This has resulted in promoting a tactical view of how IoT can increase the benefits delivered to your customers. The author intends to tackle this bull by the horns and start with relooking at the fundamental question in this article:

How does the Internet of Things protocol improve your device, product managers?

To answer this question, lets take a gander into how devices usually improve.

A (reasonably accurate) history lesson

Historically, devices improve incrementally by increase the depth of their capabilities and/or the breadth of their capabilities. Depth of Capability refers to the increase in the quality of any a feature of a product (whatever the metric for quality may be) with every next iteration of a product. Breadth of capability on the other hand represents an increase in features and capabilities with subsequent iterations of a device.

Lets take an example illustrating both depth and breadth.

When the need for writing instruments first reared its head, man was in his infancy looking to  share the images he saw in his head. He probably observed the black soot that gathered under the ever present fire in the cave and used a stone to draw something creating the first crude writing implement/pen.

However, the uneven quantity of the tip of the rock and the subsequent unevenness in writing as well as lack of “fine” point when it came to drawings led to the first iteration.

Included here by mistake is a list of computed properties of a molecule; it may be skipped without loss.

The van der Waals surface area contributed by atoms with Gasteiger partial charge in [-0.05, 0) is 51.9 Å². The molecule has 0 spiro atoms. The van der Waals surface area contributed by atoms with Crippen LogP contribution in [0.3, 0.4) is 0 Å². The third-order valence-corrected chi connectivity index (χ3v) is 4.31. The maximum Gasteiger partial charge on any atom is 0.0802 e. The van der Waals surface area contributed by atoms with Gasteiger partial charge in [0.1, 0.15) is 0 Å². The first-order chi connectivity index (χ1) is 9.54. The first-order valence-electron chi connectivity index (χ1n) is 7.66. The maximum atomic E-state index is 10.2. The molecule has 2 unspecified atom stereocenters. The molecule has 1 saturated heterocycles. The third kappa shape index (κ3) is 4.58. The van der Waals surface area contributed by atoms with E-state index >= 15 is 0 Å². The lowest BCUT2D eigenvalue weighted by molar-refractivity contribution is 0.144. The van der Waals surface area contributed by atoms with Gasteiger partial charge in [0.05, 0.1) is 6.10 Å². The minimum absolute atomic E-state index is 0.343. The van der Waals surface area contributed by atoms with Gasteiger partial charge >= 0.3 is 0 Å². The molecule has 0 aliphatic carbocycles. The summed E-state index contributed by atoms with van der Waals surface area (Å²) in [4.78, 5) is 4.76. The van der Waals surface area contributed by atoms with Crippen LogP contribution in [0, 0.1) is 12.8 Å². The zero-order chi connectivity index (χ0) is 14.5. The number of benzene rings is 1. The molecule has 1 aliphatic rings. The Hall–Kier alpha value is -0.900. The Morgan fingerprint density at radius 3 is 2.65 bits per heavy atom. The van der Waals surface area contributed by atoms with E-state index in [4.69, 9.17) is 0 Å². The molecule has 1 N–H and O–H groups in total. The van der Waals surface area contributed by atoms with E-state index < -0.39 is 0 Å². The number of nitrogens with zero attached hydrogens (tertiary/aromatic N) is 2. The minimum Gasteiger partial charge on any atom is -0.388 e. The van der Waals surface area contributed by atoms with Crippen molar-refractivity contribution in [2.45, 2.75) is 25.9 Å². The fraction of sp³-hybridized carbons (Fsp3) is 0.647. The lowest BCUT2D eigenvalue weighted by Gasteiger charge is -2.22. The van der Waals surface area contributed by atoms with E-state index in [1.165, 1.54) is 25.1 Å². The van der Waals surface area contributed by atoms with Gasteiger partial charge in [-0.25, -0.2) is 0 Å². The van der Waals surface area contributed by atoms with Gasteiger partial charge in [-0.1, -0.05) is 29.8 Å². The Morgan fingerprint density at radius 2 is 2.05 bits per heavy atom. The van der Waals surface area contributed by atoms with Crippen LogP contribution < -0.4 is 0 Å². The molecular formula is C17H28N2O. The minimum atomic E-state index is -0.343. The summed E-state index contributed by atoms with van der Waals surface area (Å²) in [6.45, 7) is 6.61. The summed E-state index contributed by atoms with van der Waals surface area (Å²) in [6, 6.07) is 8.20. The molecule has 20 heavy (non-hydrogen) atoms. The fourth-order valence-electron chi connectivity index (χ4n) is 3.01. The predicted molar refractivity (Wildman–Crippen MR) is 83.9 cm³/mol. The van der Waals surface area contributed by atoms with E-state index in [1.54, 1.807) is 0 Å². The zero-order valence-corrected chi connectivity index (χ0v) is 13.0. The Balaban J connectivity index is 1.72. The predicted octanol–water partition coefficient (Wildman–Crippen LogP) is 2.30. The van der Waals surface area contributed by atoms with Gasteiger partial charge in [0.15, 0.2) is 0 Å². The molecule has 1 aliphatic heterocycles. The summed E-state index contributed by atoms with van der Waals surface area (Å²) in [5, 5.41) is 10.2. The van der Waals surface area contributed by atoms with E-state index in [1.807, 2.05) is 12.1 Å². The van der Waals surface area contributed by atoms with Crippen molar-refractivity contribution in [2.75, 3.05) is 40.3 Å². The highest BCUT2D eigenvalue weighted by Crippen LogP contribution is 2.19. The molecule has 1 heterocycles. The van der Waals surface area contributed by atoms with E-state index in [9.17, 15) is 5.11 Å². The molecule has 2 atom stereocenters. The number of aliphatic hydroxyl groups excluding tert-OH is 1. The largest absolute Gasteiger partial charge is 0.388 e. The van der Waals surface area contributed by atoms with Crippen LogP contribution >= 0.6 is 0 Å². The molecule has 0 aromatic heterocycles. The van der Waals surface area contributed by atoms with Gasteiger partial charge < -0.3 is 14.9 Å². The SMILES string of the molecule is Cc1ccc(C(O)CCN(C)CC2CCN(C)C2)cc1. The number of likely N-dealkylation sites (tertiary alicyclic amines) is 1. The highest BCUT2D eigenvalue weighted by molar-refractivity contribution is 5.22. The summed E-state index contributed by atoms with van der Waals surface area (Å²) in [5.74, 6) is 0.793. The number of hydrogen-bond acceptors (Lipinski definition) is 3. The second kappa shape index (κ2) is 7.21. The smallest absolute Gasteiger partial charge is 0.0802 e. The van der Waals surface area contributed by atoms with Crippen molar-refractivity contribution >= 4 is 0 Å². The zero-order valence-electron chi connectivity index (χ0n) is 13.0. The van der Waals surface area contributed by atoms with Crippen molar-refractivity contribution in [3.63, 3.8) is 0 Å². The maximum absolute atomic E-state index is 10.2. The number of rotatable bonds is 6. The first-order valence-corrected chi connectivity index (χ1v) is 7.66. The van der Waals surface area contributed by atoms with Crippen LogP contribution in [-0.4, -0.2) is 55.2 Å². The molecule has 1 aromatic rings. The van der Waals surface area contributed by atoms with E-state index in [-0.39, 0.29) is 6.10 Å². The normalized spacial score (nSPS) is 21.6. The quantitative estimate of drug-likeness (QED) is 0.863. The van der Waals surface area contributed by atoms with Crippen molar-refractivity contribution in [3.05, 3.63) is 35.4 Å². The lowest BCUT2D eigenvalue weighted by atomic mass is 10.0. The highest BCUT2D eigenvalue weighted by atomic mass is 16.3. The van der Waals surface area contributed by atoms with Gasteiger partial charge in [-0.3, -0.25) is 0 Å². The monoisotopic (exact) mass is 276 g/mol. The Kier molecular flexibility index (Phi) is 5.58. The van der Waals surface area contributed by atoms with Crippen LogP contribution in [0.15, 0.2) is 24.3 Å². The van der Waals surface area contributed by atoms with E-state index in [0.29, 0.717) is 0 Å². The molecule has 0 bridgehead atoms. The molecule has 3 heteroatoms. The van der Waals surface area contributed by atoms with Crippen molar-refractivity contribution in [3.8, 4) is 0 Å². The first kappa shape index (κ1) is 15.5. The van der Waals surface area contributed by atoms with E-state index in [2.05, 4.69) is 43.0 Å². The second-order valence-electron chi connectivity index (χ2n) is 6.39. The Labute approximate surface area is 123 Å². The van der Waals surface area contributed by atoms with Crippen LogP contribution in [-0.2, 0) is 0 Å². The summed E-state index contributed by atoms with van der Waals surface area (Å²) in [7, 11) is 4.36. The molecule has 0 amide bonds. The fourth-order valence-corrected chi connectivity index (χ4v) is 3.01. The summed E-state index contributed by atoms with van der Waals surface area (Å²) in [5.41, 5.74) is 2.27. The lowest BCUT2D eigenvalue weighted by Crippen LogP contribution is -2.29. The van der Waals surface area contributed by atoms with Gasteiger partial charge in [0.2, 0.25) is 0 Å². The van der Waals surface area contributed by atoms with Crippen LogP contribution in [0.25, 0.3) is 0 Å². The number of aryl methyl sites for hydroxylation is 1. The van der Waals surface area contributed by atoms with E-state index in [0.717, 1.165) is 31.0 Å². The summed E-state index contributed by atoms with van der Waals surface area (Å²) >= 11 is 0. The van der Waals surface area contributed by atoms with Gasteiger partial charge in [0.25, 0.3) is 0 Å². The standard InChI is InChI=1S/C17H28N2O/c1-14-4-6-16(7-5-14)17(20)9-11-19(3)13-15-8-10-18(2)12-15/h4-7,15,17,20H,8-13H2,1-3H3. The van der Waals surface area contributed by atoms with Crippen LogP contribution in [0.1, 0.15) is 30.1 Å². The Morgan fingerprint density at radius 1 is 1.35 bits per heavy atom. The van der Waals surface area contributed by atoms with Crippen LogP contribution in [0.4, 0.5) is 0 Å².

This first iteration, the feather pen and liquefied ink in a bottle improved the quality of writing but was still easily breakable, and the writer had to lug ink around.

As perhaps a response to these new needs of making the device more unbreakable, and to save writers from lugging ink around, the width of features offered in a writing implement was increased and we got our fountain pen.

This nifty little device was made of metal (and hence offered greater sustainability) and stored ink within its body (hence offered mobility).

Eventually, new needs were identified stemming from fountain pens running out of ink were identified and we got our Gel and ball pens.

Ultimately, we humans share a forever-feedback-looping symbiotic relationship with our devices. Our devices evolve to meet our ever evolving needs. Our needs evolve as a result of changes in devices.